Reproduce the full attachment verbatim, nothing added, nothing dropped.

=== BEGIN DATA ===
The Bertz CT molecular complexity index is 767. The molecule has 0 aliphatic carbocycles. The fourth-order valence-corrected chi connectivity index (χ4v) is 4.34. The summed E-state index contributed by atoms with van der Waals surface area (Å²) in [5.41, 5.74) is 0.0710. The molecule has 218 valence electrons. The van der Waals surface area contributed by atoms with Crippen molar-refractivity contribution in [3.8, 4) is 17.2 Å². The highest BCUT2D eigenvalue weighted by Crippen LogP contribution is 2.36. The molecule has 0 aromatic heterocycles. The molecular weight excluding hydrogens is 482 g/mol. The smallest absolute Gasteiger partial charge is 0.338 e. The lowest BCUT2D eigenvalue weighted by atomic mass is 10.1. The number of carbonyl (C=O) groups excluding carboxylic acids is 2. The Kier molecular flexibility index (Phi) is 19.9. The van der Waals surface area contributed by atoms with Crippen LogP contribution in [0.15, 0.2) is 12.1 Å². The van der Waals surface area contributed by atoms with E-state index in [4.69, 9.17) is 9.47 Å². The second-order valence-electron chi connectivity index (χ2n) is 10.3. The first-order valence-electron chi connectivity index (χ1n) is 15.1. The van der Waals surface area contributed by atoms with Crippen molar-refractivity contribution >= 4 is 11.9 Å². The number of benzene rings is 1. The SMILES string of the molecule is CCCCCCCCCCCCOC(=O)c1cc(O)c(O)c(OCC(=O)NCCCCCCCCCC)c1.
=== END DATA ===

The Bertz CT molecular complexity index is 767. The molecule has 0 aliphatic carbocycles. The fourth-order valence-corrected chi connectivity index (χ4v) is 4.34. The summed E-state index contributed by atoms with van der Waals surface area (Å²) in [5.41, 5.74) is 0.0710. The molecule has 218 valence electrons. The van der Waals surface area contributed by atoms with Crippen molar-refractivity contribution in [3.8, 4) is 17.2 Å². The highest BCUT2D eigenvalue weighted by Crippen LogP contribution is 2.36. The molecule has 0 aromatic heterocycles. The molecular weight excluding hydrogens is 482 g/mol. The smallest absolute Gasteiger partial charge is 0.338 e. The lowest BCUT2D eigenvalue weighted by atomic mass is 10.1. The number of carbonyl (C=O) groups excluding carboxylic acids is 2. The Kier molecular flexibility index (Phi) is 19.9. The van der Waals surface area contributed by atoms with Crippen LogP contribution in [0.15, 0.2) is 12.1 Å². The van der Waals surface area contributed by atoms with E-state index in [4.69, 9.17) is 9.47 Å². The second-order valence-electron chi connectivity index (χ2n) is 10.3. The first-order valence-electron chi connectivity index (χ1n) is 15.1. The van der Waals surface area contributed by atoms with Crippen molar-refractivity contribution >= 4 is 11.9 Å². The number of benzene rings is 1. The SMILES string of the molecule is CCCCCCCCCCCCOC(=O)c1cc(O)c(O)c(OCC(=O)NCCCCCCCCCC)c1.